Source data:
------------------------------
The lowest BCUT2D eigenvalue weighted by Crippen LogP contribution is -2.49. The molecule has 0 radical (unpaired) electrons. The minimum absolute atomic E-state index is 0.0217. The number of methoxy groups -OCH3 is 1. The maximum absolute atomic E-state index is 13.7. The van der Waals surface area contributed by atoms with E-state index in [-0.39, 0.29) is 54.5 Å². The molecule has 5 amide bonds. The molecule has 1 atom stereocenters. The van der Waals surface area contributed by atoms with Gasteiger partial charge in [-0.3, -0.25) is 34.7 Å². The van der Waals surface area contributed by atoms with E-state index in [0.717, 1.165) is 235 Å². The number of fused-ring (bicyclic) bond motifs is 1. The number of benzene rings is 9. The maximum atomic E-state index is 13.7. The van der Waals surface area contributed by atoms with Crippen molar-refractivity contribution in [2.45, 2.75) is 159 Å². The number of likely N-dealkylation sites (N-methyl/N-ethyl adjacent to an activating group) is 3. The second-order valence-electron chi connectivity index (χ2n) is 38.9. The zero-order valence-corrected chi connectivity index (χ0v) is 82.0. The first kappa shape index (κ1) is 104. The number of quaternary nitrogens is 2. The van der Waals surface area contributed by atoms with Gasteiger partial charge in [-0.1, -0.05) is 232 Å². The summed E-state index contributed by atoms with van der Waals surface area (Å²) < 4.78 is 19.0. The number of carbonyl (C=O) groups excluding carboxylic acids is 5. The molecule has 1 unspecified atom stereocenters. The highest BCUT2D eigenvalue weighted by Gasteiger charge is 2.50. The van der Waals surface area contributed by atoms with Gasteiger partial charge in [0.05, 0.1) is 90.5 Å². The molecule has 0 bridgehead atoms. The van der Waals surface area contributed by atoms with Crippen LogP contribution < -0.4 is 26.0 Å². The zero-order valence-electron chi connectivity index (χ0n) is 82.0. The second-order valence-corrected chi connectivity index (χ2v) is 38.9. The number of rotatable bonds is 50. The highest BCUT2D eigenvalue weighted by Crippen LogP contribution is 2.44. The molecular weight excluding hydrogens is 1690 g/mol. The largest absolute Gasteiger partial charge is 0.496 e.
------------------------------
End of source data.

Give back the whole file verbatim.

The lowest BCUT2D eigenvalue weighted by Crippen LogP contribution is -2.49. The molecule has 0 radical (unpaired) electrons. The minimum absolute atomic E-state index is 0.0217. The number of methoxy groups -OCH3 is 1. The maximum absolute atomic E-state index is 13.7. The van der Waals surface area contributed by atoms with E-state index in [-0.39, 0.29) is 54.5 Å². The molecule has 5 amide bonds. The molecule has 1 atom stereocenters. The van der Waals surface area contributed by atoms with Gasteiger partial charge in [-0.3, -0.25) is 34.7 Å². The van der Waals surface area contributed by atoms with E-state index in [0.717, 1.165) is 235 Å². The number of fused-ring (bicyclic) bond motifs is 1. The number of benzene rings is 9. The maximum atomic E-state index is 13.7. The van der Waals surface area contributed by atoms with Crippen molar-refractivity contribution in [2.45, 2.75) is 159 Å². The number of likely N-dealkylation sites (N-methyl/N-ethyl adjacent to an activating group) is 3. The second-order valence-electron chi connectivity index (χ2n) is 38.9. The zero-order valence-corrected chi connectivity index (χ0v) is 82.0. The first kappa shape index (κ1) is 104. The number of quaternary nitrogens is 2. The van der Waals surface area contributed by atoms with Gasteiger partial charge in [-0.1, -0.05) is 232 Å². The summed E-state index contributed by atoms with van der Waals surface area (Å²) < 4.78 is 19.0. The number of carbonyl (C=O) groups excluding carboxylic acids is 5. The molecule has 1 unspecified atom stereocenters. The highest BCUT2D eigenvalue weighted by Gasteiger charge is 2.50. The van der Waals surface area contributed by atoms with Gasteiger partial charge in [0.05, 0.1) is 90.5 Å². The molecule has 0 bridgehead atoms. The van der Waals surface area contributed by atoms with Crippen LogP contribution < -0.4 is 26.0 Å². The zero-order valence-electron chi connectivity index (χ0n) is 82.0. The second-order valence-corrected chi connectivity index (χ2v) is 38.9. The number of rotatable bonds is 50. The highest BCUT2D eigenvalue weighted by Crippen LogP contribution is 2.44. The molecular weight excluding hydrogens is 1690 g/mol. The largest absolute Gasteiger partial charge is 0.496 e.